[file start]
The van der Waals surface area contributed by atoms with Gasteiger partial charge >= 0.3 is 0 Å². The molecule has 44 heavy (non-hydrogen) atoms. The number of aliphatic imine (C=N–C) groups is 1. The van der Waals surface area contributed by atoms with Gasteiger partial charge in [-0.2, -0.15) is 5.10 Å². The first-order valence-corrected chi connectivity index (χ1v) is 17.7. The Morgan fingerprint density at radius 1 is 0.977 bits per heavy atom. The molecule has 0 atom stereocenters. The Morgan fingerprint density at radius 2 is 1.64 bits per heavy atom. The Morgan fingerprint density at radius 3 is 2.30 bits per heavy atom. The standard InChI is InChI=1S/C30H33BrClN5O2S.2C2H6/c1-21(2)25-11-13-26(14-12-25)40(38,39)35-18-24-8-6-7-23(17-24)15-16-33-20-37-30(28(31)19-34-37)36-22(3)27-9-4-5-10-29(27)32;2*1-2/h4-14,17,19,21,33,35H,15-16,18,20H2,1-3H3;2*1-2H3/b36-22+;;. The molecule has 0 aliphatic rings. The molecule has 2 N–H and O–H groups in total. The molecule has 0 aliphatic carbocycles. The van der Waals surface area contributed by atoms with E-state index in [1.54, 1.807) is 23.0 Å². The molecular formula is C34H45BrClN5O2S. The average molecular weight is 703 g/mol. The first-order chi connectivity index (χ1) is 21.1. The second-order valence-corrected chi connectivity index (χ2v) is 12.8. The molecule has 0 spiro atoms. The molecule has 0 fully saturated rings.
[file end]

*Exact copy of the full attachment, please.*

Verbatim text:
The van der Waals surface area contributed by atoms with Gasteiger partial charge >= 0.3 is 0 Å². The molecule has 44 heavy (non-hydrogen) atoms. The number of aliphatic imine (C=N–C) groups is 1. The van der Waals surface area contributed by atoms with Gasteiger partial charge in [-0.2, -0.15) is 5.10 Å². The first-order valence-corrected chi connectivity index (χ1v) is 17.7. The Morgan fingerprint density at radius 1 is 0.977 bits per heavy atom. The molecule has 0 atom stereocenters. The Morgan fingerprint density at radius 2 is 1.64 bits per heavy atom. The Morgan fingerprint density at radius 3 is 2.30 bits per heavy atom. The standard InChI is InChI=1S/C30H33BrClN5O2S.2C2H6/c1-21(2)25-11-13-26(14-12-25)40(38,39)35-18-24-8-6-7-23(17-24)15-16-33-20-37-30(28(31)19-34-37)36-22(3)27-9-4-5-10-29(27)32;2*1-2/h4-14,17,19,21,33,35H,15-16,18,20H2,1-3H3;2*1-2H3/b36-22+;;. The molecule has 0 aliphatic rings. The molecule has 2 N–H and O–H groups in total. The molecule has 0 aliphatic carbocycles. The van der Waals surface area contributed by atoms with E-state index in [1.54, 1.807) is 23.0 Å². The molecular formula is C34H45BrClN5O2S. The average molecular weight is 703 g/mol. The first-order chi connectivity index (χ1) is 21.1. The second-order valence-corrected chi connectivity index (χ2v) is 12.8. The molecule has 0 spiro atoms. The molecule has 0 fully saturated rings.